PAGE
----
There are two main implications that can be derived from identifying the most frequently used types of machines in and between industry segments. The first is in the area of developing secondary industry training and development programs. Specific machine center training can be aligned to targeted markets and products. Second, companies considering horizontal diversification can determine the degree of machine center commonality between industry and product segments.

References

    1. Billions, D. 1995. High-end solution: Furniture parts manufacturer grows through diversification. Millwork Manufacturing. Feb. 1995, pp. 18-20.
    2. Christoforo, J.C., Bush, R.J. and W.G. Luppold. 1994. A profile of the U.S. pallet and container industry. Forest Prod. J. 44(2):9-14.
    3. Cohen, S. 1995. Flexibility works for Trendwood. Furniture Design & Manufacturing. July 1995, pp. 44-52.
    4. Ehle, S. 1996. New niche nets new opportunities: Montana custom cabinet shop diversifies to reduce costs and enhance quality. Wood Digest. July 1996, pp. 30-33.
    5. Forbes, L.C., Sinclair, S.A. and W.G. Luppold. 1993. Wood material use in the U.S. furniture industry: 1990 to 1992. Forest Prod. J. 43(7/8):59-65.
    6. Hyland, J. 1995. Millwork completes the package. Furniture Design & Manufacturing. September 1995, pp. 42-50.
    7. Vlosky, R.P. 1995. “The kitchen cabinet industry in the U.S. South.” Working paper. Louisiana Forest Products Laboratory, Baton Rouge, LA, 18 p.
    8. Vlosky, R.P., Chance, P.N. and O.V. Harding. 1994. “An overview of the Louisiana secondary wood products industry.” Working paper. Louisiana Forest Products Laboratory, Baton Rouge, LA, 31 p.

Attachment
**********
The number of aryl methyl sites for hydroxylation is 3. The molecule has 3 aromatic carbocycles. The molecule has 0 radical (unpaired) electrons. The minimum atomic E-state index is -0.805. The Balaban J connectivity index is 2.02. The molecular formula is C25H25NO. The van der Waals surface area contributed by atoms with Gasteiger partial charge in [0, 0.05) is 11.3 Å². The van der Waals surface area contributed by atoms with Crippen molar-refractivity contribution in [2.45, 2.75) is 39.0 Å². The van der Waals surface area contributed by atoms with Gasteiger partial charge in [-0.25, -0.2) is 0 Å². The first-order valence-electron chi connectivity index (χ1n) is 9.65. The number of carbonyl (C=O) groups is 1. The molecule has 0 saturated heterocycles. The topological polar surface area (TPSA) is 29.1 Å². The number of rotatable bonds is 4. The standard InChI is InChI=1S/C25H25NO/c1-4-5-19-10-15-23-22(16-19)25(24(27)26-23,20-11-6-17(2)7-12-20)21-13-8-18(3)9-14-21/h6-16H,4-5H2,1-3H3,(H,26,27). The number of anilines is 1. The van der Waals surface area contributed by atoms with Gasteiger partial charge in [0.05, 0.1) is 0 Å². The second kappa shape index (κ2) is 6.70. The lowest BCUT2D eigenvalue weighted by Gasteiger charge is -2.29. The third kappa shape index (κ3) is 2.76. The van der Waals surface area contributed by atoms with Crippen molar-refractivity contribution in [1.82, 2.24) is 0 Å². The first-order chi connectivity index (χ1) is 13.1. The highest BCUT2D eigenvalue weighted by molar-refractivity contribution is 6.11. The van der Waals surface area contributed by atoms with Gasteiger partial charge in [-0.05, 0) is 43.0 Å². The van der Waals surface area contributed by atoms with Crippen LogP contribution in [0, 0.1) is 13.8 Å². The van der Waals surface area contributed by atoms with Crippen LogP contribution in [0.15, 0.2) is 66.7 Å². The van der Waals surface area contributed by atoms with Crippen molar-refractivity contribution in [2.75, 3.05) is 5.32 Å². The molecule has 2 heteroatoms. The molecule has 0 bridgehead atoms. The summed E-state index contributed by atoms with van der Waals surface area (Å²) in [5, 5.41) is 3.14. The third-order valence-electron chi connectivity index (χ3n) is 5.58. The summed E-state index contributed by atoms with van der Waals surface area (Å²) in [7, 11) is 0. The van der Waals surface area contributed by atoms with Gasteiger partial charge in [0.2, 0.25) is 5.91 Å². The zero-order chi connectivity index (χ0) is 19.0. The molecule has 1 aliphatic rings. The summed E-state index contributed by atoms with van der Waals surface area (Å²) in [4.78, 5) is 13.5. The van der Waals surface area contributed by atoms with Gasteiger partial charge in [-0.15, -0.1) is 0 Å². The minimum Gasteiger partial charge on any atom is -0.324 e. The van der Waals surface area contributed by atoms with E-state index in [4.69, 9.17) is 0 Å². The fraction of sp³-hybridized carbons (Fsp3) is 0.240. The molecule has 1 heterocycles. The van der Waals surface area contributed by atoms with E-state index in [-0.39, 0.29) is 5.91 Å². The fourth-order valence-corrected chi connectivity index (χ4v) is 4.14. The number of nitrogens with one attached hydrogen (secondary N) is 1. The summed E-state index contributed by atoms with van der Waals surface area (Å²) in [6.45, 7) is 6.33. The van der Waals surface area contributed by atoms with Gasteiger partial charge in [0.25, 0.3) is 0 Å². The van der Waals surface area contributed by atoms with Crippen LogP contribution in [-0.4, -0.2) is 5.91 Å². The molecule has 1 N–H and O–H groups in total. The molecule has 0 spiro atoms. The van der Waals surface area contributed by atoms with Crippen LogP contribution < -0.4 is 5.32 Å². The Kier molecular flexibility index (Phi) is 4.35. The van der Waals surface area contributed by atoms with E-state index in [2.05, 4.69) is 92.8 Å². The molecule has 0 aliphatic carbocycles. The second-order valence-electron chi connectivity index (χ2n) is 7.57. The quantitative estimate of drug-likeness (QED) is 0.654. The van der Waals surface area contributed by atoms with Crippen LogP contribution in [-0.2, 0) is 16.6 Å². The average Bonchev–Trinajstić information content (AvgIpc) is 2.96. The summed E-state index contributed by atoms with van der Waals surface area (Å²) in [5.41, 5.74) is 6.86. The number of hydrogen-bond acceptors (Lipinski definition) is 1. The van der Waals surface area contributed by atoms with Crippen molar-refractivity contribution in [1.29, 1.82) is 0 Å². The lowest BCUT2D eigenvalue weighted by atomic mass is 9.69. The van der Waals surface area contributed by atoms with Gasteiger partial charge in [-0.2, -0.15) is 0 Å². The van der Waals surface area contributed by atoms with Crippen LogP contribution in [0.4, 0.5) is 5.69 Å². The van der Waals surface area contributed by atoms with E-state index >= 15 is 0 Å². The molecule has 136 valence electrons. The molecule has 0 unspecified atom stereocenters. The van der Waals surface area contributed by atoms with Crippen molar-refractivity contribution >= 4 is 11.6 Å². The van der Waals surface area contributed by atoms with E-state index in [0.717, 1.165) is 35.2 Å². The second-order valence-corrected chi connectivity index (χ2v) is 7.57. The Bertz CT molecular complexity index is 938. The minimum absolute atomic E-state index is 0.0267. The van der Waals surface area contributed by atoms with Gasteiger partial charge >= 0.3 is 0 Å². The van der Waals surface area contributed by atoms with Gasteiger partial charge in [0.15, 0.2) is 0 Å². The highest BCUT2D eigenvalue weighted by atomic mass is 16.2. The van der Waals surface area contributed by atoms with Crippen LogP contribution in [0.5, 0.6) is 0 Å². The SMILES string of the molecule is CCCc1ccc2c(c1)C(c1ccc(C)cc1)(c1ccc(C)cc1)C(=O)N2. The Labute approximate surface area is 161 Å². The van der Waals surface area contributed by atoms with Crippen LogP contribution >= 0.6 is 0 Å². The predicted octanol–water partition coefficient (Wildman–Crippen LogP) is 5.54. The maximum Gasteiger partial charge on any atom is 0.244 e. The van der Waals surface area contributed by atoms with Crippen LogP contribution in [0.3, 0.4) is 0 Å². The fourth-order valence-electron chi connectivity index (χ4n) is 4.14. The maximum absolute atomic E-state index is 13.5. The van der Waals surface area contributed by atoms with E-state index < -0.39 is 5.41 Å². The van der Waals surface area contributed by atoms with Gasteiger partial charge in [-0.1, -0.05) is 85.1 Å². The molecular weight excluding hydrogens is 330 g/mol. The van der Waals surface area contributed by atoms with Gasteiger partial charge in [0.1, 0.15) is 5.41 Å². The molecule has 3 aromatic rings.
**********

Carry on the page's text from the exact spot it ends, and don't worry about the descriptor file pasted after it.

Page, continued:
Authors

Rado Gazo is an Assistant Professor, Purdue University, West Lafayette, IN 47907-1200.

Richard P. Vlosky is an Associate Professor, Louisiana Forest Products Laboratory, Louisiana State University Agricultural Center, Room 227 Forestry, Wildlife and Fisheries Building, Baton Rouge, LA. 70803.

 

Figure 1. Average machine usage percentage in kitchen cabinet industry by machine type, by company size.

 

Figure 2. Average machine usage percentage in millwork industry by machine type, by company size.

 

Figure 3. Average machine usage percentage in household furniture industry by machien type, by company size.

 

Figure 4. Average machine usage percentage in bathroom cabinet industry by machine type, by company size.

 

Figure 5. Average machine usage percentage in pallet industry by machine type, by company size.

 

Figure 6. Thirty most commonly used machines.


It is the policy of the Purdue University Cooperative Extension Service, David C. Petritz, Director, that all persons shall have equal opportunity and access to its programs and facilities without regard to race, color, sex, religion, national origin, age, or disability. Purdue University is an Affirmative Action employer.

This material may be available in alternative formats.

1-888-EXT-INFO

http://www.extension.purdue.edu/extmedia/menu.htm

8/2000

ˇ